Welcome to ISBA!

ISBA is preparing to launch a new website and therefore some information on this site may be out of date.  Thanks for your patience.  

New memberships and renewals are still being accepted through this site.   

As of June 2016, ISBA is no longer accepting submissions to our public email forums (conferences@bayesian.orgjobs@bayesian.org, and news@bayesian.org).  

ISBA members who would like to distribute job ads to the ISBA membership should send them to the Executive Secretary, Amy Herring.  She will send them out as a digest twice a month.

The International Society for Bayesian Analysis (ISBA)  was founded in 1992 to promote the development and application of Bayesian analysis useful in the solution of theoretical and applied problems in science, industry and government. By sponsoring and organizing meetings, publishing the electronic journal of Bayesian statistics Bayesian Analysis, and other activities ISBA provides a focal point for those interested in Bayesian analysis and its applications.  For an interesting historical perspective, Arnold Zellner recaps the beginnings of ISBA.


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What is Bayesian Analysis?

Scientific inquiry is an iterative process of integrating and accumulating information. Investigators assess the current state of knowledge regarding the issue of interest, gather new data to address remaining questions, and then update and refine their understanding to incorporate both new and old data. Bayesian inference provides a logical, quantitative framework for this process. It has been applied in a multitude of scientific, technological, and policy settings.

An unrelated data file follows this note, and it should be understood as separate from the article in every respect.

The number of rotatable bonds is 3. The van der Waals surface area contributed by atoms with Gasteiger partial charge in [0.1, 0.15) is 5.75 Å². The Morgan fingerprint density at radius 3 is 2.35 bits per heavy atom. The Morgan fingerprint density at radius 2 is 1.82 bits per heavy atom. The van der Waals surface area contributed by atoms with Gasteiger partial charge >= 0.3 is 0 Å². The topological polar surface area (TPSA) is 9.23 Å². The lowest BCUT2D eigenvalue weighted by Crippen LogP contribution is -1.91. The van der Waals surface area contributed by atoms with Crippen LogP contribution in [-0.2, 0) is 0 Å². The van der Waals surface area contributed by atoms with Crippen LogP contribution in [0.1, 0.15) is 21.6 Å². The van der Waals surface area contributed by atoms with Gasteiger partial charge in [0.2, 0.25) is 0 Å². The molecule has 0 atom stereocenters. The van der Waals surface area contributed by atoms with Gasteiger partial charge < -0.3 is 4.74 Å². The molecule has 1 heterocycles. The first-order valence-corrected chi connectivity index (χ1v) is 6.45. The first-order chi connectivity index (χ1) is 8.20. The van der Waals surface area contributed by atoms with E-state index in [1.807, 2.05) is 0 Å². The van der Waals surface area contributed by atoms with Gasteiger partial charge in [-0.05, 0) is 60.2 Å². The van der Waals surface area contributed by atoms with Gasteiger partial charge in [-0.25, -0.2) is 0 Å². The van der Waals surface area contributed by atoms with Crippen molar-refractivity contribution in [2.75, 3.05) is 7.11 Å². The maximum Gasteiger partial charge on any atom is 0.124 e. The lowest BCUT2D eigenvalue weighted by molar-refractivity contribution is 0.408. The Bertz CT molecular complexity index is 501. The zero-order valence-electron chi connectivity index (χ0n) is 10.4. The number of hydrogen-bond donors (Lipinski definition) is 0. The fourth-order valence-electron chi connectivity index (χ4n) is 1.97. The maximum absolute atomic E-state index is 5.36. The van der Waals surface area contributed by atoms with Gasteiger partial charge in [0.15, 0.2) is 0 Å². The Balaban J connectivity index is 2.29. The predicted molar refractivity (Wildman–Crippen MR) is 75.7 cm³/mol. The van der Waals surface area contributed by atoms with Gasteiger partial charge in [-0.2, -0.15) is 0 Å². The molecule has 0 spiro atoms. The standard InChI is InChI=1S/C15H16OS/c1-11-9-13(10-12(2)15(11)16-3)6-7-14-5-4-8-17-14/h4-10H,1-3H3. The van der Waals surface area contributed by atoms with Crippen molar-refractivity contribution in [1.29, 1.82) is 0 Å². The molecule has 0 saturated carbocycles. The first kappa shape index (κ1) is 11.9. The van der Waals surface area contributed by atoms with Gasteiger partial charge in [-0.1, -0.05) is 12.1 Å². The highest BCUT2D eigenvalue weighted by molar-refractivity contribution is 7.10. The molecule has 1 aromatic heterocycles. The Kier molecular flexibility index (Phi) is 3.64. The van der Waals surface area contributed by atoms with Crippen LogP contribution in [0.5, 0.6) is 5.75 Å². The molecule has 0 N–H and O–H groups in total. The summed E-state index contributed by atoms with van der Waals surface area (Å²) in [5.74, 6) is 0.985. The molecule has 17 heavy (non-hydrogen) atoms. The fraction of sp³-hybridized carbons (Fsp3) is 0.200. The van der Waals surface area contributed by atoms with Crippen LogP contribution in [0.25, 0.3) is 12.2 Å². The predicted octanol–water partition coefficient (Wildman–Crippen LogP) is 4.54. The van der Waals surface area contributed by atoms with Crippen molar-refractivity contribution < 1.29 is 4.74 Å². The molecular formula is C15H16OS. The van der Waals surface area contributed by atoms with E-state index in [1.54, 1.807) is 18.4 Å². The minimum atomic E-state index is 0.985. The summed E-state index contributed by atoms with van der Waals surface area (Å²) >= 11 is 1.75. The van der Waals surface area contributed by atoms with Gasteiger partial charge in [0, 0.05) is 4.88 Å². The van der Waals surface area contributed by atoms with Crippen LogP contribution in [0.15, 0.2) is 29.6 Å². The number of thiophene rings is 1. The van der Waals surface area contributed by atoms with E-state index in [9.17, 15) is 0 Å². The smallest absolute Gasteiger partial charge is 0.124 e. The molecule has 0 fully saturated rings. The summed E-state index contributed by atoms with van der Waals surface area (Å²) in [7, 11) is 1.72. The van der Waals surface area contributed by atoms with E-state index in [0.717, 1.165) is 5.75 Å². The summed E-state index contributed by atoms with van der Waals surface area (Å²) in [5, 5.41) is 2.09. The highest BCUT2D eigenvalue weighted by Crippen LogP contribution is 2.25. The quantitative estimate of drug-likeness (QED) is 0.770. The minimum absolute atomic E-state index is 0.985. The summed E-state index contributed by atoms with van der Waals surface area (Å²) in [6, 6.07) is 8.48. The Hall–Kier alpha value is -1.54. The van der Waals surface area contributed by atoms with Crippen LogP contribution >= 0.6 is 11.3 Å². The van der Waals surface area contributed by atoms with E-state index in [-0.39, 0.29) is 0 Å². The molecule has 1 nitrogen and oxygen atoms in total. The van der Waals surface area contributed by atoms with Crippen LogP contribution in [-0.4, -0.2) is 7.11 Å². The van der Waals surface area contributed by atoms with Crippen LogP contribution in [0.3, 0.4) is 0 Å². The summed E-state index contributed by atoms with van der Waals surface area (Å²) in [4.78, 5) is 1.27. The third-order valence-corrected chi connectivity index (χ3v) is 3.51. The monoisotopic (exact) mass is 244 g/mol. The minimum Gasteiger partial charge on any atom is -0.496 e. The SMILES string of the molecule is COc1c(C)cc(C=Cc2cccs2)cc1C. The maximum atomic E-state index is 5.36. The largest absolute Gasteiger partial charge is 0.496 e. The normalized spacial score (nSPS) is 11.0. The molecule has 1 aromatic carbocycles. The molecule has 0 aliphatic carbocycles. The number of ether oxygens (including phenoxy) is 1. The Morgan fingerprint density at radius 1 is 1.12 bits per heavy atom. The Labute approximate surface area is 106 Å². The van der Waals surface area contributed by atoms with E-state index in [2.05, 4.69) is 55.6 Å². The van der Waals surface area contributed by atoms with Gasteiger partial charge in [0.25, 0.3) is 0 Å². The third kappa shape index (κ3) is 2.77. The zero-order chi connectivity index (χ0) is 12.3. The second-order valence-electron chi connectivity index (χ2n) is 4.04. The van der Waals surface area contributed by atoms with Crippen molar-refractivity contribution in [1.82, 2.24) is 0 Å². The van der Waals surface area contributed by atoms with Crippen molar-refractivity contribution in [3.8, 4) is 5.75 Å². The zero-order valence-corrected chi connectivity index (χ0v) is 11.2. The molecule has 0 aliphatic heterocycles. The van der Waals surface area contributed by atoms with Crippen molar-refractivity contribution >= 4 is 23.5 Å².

Rev Thomas Bayes"Bayesian" refers to the Reverend Thomas Bayes. The development of probability theory in the early 18th century arose to answer questions in gambling, and to underpin the new and related ideas of insurance. A problem arose, known as the question of inverse probability: the mathematicians of the time knew how to find the probability that, say, 4 people aged 50 die in a given year out of a sample of 60 if the probability of any one of them dying was known. But they did not know how to find the probability of one 50-year old dying based on the observation that 4 had died out of 60. The answer was found by Thomas Bayes, and was published in 1763 (the year after his death). Like many educated men of his time, Bayes was both a clergyman and an amateur scientist/mathematician. His solution, known as Bayes' theorem, underlies, and gave its name to, the modern Bayesian approach to the analysis of all kinds of data.  For more background on Bayesian Inference and Methods, Read on ...   


This website has evolved over the years. For initial work, we acknowledge the important contributions of Carlos Rodriguez, Susie Bayarri and Arnold Zellner. For over 10 years from 1997, Mike Evans was Webmaster. In 2007, the site was redesigned by Peter Green and Robert Wolpert. In 2011, the website was redesigned using Drupal by Merlise Clyde, Chris Hans, and Lance Brown. Please direct any questions about membership, website, bulletin submissions, conference planning using the forms under Contact Us